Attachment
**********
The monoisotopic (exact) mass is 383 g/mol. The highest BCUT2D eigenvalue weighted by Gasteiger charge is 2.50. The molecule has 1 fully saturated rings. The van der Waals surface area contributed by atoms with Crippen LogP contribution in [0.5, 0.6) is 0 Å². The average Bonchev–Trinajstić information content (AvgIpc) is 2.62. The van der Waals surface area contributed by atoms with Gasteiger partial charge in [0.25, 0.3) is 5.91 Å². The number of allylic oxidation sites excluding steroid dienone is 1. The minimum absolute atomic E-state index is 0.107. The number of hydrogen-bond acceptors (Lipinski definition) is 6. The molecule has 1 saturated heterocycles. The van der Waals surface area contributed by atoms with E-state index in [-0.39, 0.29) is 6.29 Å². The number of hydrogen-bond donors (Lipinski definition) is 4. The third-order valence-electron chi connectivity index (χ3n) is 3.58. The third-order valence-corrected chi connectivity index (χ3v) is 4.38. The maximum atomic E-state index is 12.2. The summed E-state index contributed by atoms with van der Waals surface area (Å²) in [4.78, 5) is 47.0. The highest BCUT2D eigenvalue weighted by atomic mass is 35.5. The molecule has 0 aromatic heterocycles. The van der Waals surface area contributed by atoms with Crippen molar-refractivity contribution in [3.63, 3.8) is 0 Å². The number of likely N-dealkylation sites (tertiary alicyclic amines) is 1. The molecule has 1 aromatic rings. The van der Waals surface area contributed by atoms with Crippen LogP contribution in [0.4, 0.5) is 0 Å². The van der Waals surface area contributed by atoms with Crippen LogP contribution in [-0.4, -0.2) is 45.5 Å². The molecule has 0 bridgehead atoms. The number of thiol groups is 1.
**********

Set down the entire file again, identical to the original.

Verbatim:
The monoisotopic (exact) mass is 383 g/mol. The highest BCUT2D eigenvalue weighted by Gasteiger charge is 2.50. The molecule has 1 fully saturated rings. The van der Waals surface area contributed by atoms with Crippen LogP contribution in [0.5, 0.6) is 0 Å². The average Bonchev–Trinajstić information content (AvgIpc) is 2.62. The van der Waals surface area contributed by atoms with Gasteiger partial charge in [0.25, 0.3) is 5.91 Å². The number of allylic oxidation sites excluding steroid dienone is 1. The minimum absolute atomic E-state index is 0.107. The number of hydrogen-bond acceptors (Lipinski definition) is 6. The molecule has 1 saturated heterocycles. The van der Waals surface area contributed by atoms with E-state index in [-0.39, 0.29) is 6.29 Å². The number of hydrogen-bond donors (Lipinski definition) is 4. The third-order valence-electron chi connectivity index (χ3n) is 3.58. The third-order valence-corrected chi connectivity index (χ3v) is 4.38. The maximum atomic E-state index is 12.2. The summed E-state index contributed by atoms with van der Waals surface area (Å²) in [4.78, 5) is 47.0. The highest BCUT2D eigenvalue weighted by atomic mass is 35.5. The molecule has 0 aromatic heterocycles. The van der Waals surface area contributed by atoms with Crippen molar-refractivity contribution in [3.63, 3.8) is 0 Å². The number of likely N-dealkylation sites (tertiary alicyclic amines) is 1. The molecule has 1 aromatic rings. The van der Waals surface area contributed by atoms with Crippen LogP contribution in [0.4, 0.5) is 0 Å². The van der Waals surface area contributed by atoms with Crippen LogP contribution in [-0.4, -0.2) is 45.5 Å². The molecule has 0 bridgehead atoms. The number of thiol groups is 1.